- A new mouse model for aging has been developed by inducing epigenetic changes.
- These mice display many features of aging, including memory deficits, reduced strength, and reduced endurance.
- The epigenetic changes can be reversed using cellular reprogramming — a technique used to revert cells to a younger state.
Not all our DNA is accessible to the machinery of our cells, and for good reason. We don’t want our muscle cells to access genes meant for immune cells, and we don’t want our skin cells to access the blueprint for neurons. Otherwise, we may have a cell identity crisis, whereby muscle cells begin converting to immune cells and skin cells transform into neurons. However, a new study suggests this change in DNA accessibility may cause aging.
“While DNA can be viewed as the body’s hardware, the epigenome is the software. Epigenes are proteins and chemicals that sit like freckles on each gene, waiting to tell the gene “what to do, where to do it, and when to do it,” according to the National Human Genome Research Institute.
Researchers from Harvard Medical School and 16 other universities and institutions across the world, led by Dr. David Sinclair, report in Cell that loss of epigenetic information causes aging in mammals. To test the hypothesis that epigenetic changes cause aging, Yang and colleagues developed a mouse model with inducible epigenetic changes. The results showed that these mice were similar to naturally aged mice. Furthermore, the epigenetic changes could be reversed by cellular reprogramming.
“[These findings] will transform the way we view the process of aging and the way we approach the treatment of diseases associated with aging,” said the lead author of the study, Jae-Hyun Yang.
ICE Mice Model (Epigenetic) Aging
It was once thought that aging is caused by the accumulation of genetic mutations — changes to the DNA sequence — but this has been largely disproven. It is now hypothesized that aging is caused by aberrant epigenetic changes, seemingly driven by double-stranded DNA breaks (DSBs). It is estimated that up to fifty DSBs occur in each of our cells every day. To repair these DSBs, epigenetic modifying enzymes (such as sirtuins) are recruited to the site of damage.
“The cell panics, and proteins that normally would control the genes get distracted by having to go and repair the DNA,” explained Dr. David Sinclair, the senior author of the study. “Then they don’t all find their way back to where they started, so over time it’s like a Ping-Pong match, where the balls end up all over the floor.”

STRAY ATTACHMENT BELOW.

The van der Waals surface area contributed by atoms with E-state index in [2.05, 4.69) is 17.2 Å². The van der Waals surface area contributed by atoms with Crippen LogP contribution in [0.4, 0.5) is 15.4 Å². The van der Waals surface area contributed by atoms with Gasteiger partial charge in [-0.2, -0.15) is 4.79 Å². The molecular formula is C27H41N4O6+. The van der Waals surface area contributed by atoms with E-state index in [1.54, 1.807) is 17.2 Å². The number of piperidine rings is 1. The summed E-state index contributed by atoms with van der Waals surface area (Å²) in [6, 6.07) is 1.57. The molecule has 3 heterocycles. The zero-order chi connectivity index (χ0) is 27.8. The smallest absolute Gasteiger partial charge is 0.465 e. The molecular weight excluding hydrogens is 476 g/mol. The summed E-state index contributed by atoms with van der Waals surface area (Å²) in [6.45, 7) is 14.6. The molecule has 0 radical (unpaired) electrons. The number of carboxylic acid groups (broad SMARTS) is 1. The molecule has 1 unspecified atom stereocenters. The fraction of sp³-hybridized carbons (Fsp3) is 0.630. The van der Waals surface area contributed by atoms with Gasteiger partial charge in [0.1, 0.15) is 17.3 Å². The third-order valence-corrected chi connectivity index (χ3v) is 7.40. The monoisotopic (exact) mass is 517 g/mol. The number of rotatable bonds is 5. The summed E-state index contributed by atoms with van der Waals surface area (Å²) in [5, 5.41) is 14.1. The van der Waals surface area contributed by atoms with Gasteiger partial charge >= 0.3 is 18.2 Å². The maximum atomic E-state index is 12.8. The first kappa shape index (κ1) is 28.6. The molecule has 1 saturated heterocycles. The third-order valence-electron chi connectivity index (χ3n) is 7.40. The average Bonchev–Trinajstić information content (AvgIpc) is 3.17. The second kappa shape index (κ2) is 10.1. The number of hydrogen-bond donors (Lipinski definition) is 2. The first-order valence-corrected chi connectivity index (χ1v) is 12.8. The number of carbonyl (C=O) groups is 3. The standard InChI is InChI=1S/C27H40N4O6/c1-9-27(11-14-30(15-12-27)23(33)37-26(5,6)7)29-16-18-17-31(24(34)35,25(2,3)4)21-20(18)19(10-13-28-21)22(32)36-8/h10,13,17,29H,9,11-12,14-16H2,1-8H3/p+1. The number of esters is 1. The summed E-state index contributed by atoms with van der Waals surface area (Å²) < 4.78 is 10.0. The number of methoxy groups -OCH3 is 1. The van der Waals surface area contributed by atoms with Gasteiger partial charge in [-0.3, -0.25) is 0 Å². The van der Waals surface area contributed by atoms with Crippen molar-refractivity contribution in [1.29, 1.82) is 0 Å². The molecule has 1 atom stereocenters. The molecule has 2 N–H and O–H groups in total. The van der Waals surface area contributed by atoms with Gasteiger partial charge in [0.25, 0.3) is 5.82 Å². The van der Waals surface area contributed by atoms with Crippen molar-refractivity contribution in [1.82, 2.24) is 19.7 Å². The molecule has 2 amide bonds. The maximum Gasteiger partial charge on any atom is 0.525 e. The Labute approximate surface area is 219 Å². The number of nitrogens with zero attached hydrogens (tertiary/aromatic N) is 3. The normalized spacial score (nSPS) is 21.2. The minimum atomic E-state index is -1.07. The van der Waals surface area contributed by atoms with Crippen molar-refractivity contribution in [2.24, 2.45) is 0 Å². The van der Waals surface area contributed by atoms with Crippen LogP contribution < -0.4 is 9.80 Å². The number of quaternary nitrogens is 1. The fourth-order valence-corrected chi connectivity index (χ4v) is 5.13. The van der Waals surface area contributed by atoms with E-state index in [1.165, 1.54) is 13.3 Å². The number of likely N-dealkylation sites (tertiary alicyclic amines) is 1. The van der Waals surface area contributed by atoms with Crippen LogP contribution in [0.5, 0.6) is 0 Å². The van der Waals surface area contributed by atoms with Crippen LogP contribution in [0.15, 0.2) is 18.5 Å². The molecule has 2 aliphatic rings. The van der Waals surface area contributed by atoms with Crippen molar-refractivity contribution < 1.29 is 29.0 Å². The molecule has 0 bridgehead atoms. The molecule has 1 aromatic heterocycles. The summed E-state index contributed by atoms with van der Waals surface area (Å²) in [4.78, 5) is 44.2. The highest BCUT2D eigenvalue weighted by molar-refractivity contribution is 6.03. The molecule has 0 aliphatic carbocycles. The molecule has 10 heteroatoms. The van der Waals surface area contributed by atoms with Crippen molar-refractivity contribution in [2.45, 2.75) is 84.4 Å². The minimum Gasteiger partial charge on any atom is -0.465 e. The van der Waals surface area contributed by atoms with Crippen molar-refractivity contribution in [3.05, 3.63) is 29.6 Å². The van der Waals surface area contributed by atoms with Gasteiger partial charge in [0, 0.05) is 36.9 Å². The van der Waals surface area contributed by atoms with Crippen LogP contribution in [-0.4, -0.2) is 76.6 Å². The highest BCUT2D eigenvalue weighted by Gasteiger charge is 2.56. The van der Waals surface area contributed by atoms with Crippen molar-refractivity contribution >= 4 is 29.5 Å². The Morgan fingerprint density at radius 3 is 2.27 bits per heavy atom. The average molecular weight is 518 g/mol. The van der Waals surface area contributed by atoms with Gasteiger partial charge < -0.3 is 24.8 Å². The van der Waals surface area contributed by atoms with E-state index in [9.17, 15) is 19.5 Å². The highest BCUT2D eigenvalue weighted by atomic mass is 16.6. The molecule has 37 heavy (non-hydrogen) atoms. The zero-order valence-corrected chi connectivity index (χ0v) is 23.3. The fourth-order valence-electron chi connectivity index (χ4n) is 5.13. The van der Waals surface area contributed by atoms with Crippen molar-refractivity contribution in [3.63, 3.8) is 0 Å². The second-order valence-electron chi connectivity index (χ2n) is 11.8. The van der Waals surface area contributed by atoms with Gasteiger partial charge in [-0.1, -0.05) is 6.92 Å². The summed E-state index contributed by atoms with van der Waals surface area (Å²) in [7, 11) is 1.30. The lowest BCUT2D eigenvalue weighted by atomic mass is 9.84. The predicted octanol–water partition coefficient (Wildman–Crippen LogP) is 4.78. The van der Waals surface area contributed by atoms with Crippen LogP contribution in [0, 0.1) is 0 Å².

It is proposed that the relocating of epigenetic modifiers in response to DSBs causes loss of genetic information and subsequent aging. To model this, Yang and colleagues developed mice with inducible DSBs (without genetic mutations). These inducible changes to epigenome (ICE) mice display features of aging not seen in normal mice, such as reduced weight, hunched back, and thin, gray fur.
The hippocampus — the primary brain region responsible for consolidating memories — declines with aging. Using standard behavioral tests, Yang and colleagues found that ICE mice exhibit deficiencies in short-term and long-term memory, similar to that of naturally aged mice. These findings demonstrate that ICE mice model brain aging.
ICE mice also have less muscle mass, reduced running endurance, and reduced grip strength, similar to that of naturally aged mice. Moreover, their kidney tissue has less healthy waste-filtering glomeruli, a feature of kidney aging. Furthermore, based on biological clock calculations, the ICE mice age 50% faster. This, along with other pathological and molecular aging indicators, suggest that ICE mice accurately model aging.
Epigenetic Aging Can Be Reversed
Cellular reprogramming is a new technique that has been shown to increase the lifespan of naturally aged and prematurely aged mice while reversing indicators of aging. Reprogramming has also been utilized to reverse the age of human skin cells by thirty years and cure blindness in aged mice. This technique involves administering genes called Yamanaka factors, which cause cells to revert back to an earlier developmental stage.
It doesn’t matter if the body is 50 or 75, healthy or wracked with disease, Sinclair said. “Once that process has been triggered, “the body will then remember how to regenerate and will be young again.”
By administering reprogramming genes via adeno-associated virus (AAV) to the whole body of ICE mice for five weeks, Yang and colleagues improved aging markers in both kidney and muscle tissues. In the case of muscle, this marker is called H3K36me2, which is normally increased in aged muscle. H3K36me2 represents an epigenetic change to the genome that alters access to specific genes.
A New Way to Think About Aging
The work of Yang and colleagues support the Relocalization of Chromatin Modifiers, and the Information Theory of Aging hypotheses, which propose that the relocation of epigenetic modifiers leads to the loss of information needed to retain cellular identity, ultimately causing the cellular changes that underly the aging process.
“We believe it’s a loss of information — a loss in the cell’s ability to read its original DNA so it forgets how to function — in much the same way an old computer may develop corrupted software. I call it the information theory of aging.” – Dr. David Sinclair.